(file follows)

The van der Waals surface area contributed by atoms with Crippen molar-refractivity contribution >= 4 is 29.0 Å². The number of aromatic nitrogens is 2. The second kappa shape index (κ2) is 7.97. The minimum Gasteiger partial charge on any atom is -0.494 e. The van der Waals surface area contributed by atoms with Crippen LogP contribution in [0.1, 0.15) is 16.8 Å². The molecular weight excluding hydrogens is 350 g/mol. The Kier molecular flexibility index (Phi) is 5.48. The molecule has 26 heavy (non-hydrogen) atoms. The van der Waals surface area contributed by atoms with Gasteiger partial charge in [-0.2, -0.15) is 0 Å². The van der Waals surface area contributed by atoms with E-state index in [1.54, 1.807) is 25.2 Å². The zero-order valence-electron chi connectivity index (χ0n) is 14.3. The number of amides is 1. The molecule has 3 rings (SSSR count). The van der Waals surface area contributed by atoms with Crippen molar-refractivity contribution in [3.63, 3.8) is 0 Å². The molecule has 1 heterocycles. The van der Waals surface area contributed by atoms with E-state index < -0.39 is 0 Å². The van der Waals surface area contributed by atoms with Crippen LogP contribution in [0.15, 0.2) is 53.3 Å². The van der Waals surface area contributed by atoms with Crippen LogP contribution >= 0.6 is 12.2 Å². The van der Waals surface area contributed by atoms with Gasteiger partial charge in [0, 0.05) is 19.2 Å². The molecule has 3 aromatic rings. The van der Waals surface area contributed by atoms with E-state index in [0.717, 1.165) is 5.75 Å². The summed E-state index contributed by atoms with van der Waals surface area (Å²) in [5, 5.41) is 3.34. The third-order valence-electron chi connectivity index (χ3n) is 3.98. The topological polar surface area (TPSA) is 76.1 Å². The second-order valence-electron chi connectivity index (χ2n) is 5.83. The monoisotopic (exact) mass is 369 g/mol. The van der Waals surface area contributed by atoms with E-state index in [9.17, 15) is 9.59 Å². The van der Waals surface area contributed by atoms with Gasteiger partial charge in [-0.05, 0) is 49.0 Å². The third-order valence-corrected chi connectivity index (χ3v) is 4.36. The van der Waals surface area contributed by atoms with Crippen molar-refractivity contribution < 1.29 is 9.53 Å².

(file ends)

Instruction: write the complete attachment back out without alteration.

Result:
The van der Waals surface area contributed by atoms with Crippen molar-refractivity contribution >= 4 is 29.0 Å². The number of aromatic nitrogens is 2. The second kappa shape index (κ2) is 7.97. The minimum Gasteiger partial charge on any atom is -0.494 e. The van der Waals surface area contributed by atoms with Crippen LogP contribution in [0.1, 0.15) is 16.8 Å². The molecular weight excluding hydrogens is 350 g/mol. The Kier molecular flexibility index (Phi) is 5.48. The molecule has 26 heavy (non-hydrogen) atoms. The van der Waals surface area contributed by atoms with Gasteiger partial charge in [-0.2, -0.15) is 0 Å². The van der Waals surface area contributed by atoms with E-state index in [1.54, 1.807) is 25.2 Å². The zero-order valence-electron chi connectivity index (χ0n) is 14.3. The number of amides is 1. The molecule has 3 rings (SSSR count). The van der Waals surface area contributed by atoms with Crippen molar-refractivity contribution in [3.63, 3.8) is 0 Å². The molecule has 1 heterocycles. The van der Waals surface area contributed by atoms with E-state index < -0.39 is 0 Å². The van der Waals surface area contributed by atoms with Crippen LogP contribution in [0.15, 0.2) is 53.3 Å². The van der Waals surface area contributed by atoms with Crippen LogP contribution >= 0.6 is 12.2 Å². The van der Waals surface area contributed by atoms with Gasteiger partial charge in [0, 0.05) is 19.2 Å². The molecule has 3 aromatic rings. The van der Waals surface area contributed by atoms with E-state index in [0.717, 1.165) is 5.75 Å². The summed E-state index contributed by atoms with van der Waals surface area (Å²) in [5, 5.41) is 3.34. The third-order valence-electron chi connectivity index (χ3n) is 3.98. The topological polar surface area (TPSA) is 76.1 Å². The second-order valence-electron chi connectivity index (χ2n) is 5.83. The monoisotopic (exact) mass is 369 g/mol. The van der Waals surface area contributed by atoms with E-state index in [9.17, 15) is 9.59 Å². The van der Waals surface area contributed by atoms with Gasteiger partial charge in [-0.05, 0) is 49.0 Å². The third-order valence-corrected chi connectivity index (χ3v) is 4.36. The van der Waals surface area contributed by atoms with Crippen molar-refractivity contribution < 1.29 is 9.53 Å².